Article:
Tuesday, July 7, 2009

Notice that every time Microsoft does this type of innovation, it is based on focus group studies and surveys of users that tell them: Make it easier

today's papers - Afghanistan Takes a Deadly Turn
By Daniel Politi

Posted Tuesday, July 7, 2009, at 6:49 AM ET
The Los Angeles Times leads with news that seven U.S. troops were killed in Afghanistan yesterday, the highest one-day death toll in nearly a year. Military officials warn that American casualties are likely to increase as more troops get sent to Afghanistan. According to an independent tally, 95 U.S. and 76 coalition troops have died in Afghanistan this year. Three other NATO soldiers, one from Britain and two from Canada, were also killed yesterday. Five British troops have been killed in the past week. The Wall Street Journal leads its worldwide newsbox with the more than 20,000 security personnel deployed in Urumqi, China, where at least 156 people died and more than 1,000 were injured in Sunday's clashes between Muslim Uighurs and Han Chinese. USA Today leads with a look at how banks are cutting back on credit card lending. In the first four months of the year, the number of new cards issued by banks plunged 38 percent from the same time last year, while the average limit that low-risk borrowers receive has decreased 3 percent.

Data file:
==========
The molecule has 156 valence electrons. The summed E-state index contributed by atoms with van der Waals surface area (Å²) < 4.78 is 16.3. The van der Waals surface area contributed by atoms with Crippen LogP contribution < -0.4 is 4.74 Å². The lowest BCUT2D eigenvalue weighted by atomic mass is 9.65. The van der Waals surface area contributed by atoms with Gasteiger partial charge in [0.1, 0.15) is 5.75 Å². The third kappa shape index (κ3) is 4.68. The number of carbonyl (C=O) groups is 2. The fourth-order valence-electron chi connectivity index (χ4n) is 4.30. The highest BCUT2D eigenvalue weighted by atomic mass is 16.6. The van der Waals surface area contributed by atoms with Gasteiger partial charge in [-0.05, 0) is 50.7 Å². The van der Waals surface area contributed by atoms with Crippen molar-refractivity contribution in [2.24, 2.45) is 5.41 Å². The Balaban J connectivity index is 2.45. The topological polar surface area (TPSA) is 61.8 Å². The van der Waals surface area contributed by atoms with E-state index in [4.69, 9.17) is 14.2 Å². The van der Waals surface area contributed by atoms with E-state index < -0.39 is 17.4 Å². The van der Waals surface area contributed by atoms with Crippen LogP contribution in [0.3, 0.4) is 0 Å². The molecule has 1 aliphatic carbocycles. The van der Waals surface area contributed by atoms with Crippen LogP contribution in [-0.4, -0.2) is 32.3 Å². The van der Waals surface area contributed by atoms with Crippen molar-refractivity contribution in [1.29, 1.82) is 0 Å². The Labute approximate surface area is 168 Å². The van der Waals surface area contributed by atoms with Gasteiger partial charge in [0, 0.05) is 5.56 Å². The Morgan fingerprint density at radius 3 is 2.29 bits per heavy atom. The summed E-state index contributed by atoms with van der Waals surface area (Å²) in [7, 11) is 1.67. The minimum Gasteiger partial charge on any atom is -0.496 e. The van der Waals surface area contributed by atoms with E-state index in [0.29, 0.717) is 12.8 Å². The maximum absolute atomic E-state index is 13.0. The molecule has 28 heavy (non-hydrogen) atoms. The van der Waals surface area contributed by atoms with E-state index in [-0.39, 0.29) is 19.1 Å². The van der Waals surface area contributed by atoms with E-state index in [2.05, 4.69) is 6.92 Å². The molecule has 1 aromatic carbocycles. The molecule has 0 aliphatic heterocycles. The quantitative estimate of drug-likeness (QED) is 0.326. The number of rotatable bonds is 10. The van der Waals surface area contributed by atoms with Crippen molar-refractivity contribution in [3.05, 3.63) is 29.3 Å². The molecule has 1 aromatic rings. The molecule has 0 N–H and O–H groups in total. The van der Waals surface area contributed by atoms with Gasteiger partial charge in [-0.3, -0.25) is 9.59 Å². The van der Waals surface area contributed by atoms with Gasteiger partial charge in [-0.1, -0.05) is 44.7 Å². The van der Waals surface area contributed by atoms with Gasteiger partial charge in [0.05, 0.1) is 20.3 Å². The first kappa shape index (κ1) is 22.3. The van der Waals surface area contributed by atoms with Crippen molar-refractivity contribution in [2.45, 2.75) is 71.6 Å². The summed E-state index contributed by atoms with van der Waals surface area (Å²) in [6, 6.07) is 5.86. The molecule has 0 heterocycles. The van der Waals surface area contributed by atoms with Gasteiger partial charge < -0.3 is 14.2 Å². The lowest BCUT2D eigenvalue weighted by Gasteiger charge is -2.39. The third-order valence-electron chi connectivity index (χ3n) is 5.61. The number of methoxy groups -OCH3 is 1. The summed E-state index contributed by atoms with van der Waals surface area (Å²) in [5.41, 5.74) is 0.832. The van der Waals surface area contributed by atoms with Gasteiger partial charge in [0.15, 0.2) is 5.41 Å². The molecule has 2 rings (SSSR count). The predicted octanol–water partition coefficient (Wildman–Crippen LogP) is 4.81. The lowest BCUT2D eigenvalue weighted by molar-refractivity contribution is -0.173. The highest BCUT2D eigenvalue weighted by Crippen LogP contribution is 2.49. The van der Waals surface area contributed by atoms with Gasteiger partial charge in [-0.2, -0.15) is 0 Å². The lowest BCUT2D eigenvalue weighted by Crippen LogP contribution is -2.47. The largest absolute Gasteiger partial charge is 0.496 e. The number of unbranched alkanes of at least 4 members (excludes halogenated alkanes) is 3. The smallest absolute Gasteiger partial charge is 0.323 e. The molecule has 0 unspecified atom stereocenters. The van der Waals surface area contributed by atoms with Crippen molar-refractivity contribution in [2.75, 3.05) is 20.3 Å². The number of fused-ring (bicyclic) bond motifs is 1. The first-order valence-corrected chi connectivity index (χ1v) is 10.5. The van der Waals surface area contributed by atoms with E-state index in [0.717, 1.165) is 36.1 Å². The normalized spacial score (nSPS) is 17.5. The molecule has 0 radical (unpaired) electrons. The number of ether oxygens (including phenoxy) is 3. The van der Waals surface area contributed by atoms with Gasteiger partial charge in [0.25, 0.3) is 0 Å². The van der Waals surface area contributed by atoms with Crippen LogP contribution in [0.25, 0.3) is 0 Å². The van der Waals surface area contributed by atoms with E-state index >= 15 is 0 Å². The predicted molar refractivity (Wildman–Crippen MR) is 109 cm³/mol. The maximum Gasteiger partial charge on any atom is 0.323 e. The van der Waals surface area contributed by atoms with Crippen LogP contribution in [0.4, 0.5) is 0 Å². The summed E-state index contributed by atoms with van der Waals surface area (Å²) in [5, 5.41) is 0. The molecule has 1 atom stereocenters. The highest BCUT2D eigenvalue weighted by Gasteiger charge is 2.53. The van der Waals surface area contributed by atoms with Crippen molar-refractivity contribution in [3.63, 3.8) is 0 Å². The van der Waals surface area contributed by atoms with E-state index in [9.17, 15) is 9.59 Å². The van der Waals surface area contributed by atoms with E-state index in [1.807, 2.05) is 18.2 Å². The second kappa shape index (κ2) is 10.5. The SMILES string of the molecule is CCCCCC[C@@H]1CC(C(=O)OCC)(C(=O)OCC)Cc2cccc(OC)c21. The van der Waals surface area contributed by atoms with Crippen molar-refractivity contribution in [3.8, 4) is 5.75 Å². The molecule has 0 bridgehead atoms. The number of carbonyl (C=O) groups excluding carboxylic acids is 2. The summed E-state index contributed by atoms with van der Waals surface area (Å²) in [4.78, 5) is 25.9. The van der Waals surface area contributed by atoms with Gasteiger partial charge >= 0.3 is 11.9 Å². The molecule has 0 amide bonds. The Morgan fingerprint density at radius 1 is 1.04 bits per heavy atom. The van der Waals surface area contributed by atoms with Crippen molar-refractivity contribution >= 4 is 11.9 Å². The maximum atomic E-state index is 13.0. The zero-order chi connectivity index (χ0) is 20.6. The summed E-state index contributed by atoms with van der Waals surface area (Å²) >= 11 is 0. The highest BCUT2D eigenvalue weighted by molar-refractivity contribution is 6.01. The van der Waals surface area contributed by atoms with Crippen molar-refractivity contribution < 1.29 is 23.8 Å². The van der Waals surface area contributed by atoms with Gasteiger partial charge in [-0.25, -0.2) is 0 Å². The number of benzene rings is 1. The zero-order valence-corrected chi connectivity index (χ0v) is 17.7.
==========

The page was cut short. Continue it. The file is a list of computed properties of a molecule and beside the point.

The New York Times and Washington Post lead with President Obama and Russian President Dmitri Medvedev reaching an agreement to cut their strategic nuclear arsenals by as much as a third. The basic outlines of a treaty that would replace the one set to expire in December would "reduce the number of warheads and missiles to the lowest levels since the early years of the cold war," notes the NYT. The two presidents spent most of their time talking about Iran and missile defense, and agreed to work together on an assessment of the nuclear threat posed by Iran and North Korea. While Russia is still vehemently opposed to American plans to build a missile defense system in Eastern Europe, the two leaders found some room for compromise by agreeing to cooperate more on the issue and step up discussions on a joint center to detect hostile missile launches. Obama appeared to continue in his efforts to try to empower Medvedev over Prime Minister Vladimir Putin, whom he met with this morning.

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Daniel Politi writes "Today's Papers" for Slate. He can be reached at todayspapers@slate.com.

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